|The White House
President George W. Bush
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For Immediate Release
Office of the Press Secretary
October 6, 2005
German-American Day, 2005
A Proclamation by the President of the United States of America
German Americans have played an important role in establishing America as a land where liberty is protected for all of its citizens. Each year on German-American Day, we celebrate the contributions the millions of Americans of German descent have made to our great Nation.
Among the early German immigrants, many saw America as a beacon of religious freedom and an opportunity for an improved standard of living. German immigrants helped pioneer the first American colony at Jamestown. Frederick Augustus Muhlenberg served as the first Speaker of the House of Representatives; in this role, he certified the final version of the Bill of Rights.
Throughout our country's history, men and women of German descent have worn the uniform of the United States military to defend our country's freedom. Among these were Admiral Chester Nimitz, Commander in Chief of the United States Pacific Fleet during World War II, and General Dwight D. Eisenhower, who went on to become one of America's Presidents of German ancestry. Today, German-American troops continue to serve proudly in our Nation's Armed Forces.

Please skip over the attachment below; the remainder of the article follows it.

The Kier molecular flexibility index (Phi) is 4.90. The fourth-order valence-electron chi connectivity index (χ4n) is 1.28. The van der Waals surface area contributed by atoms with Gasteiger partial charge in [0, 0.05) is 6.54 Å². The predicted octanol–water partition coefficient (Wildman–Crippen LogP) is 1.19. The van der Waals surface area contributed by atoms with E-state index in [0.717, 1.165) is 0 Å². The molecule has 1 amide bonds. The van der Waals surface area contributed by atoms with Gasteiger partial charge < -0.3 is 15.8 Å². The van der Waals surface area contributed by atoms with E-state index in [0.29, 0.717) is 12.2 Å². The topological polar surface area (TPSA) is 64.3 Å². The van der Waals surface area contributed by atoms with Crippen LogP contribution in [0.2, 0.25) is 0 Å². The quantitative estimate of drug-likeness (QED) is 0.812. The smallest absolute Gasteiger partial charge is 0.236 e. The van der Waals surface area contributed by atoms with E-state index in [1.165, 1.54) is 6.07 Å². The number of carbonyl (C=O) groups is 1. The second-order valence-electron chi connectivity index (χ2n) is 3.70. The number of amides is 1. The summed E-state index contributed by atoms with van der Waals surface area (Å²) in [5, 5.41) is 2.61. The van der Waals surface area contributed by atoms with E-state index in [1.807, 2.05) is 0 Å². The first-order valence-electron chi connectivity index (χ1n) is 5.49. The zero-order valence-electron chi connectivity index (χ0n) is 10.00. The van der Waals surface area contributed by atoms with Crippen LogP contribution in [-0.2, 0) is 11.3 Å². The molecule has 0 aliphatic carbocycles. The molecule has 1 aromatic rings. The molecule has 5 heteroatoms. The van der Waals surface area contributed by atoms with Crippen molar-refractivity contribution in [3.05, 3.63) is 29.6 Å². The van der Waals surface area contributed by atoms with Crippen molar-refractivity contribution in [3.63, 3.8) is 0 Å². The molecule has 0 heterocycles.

German Americans have enriched many other aspects of American life. Albert Einstein's advancements in the field of physics help define our understanding of the universe. Theodor Seuss Geisel, more commonly known as Dr. Seuss, has captivated the imaginations of children for generations with his timeless classics. Baseball great Lou Gehrig's courage on and off the field continues to inspire the American spirit more than 60 years after his death.
On German-American Day, we also honor the important friendship between the United States and Germany. Our nations share beliefs in human rights and dignity, and on this day, I join all Americans in celebrating the bonds that tie our two nations and in reaffirming the importance of our continuing friendship.
NOW, THEREFORE, I, GEORGE W. BUSH, President of the United States of America, by virtue of the authority vested in me by the Constitution and laws of the United States, do hereby proclaim October 6, 2005, as German-American Day. I encourage all Americans to celebrate the many contributions German Americans have made to our Nation's liberty and prosperity.
IN WITNESS WHEREOF, I have hereunto set my hand this sixth day of October, in the year of our Lord two thousand five, and of the Independence of the United States of America the two hundred and thirtieth.
GEORGE W. BUSH
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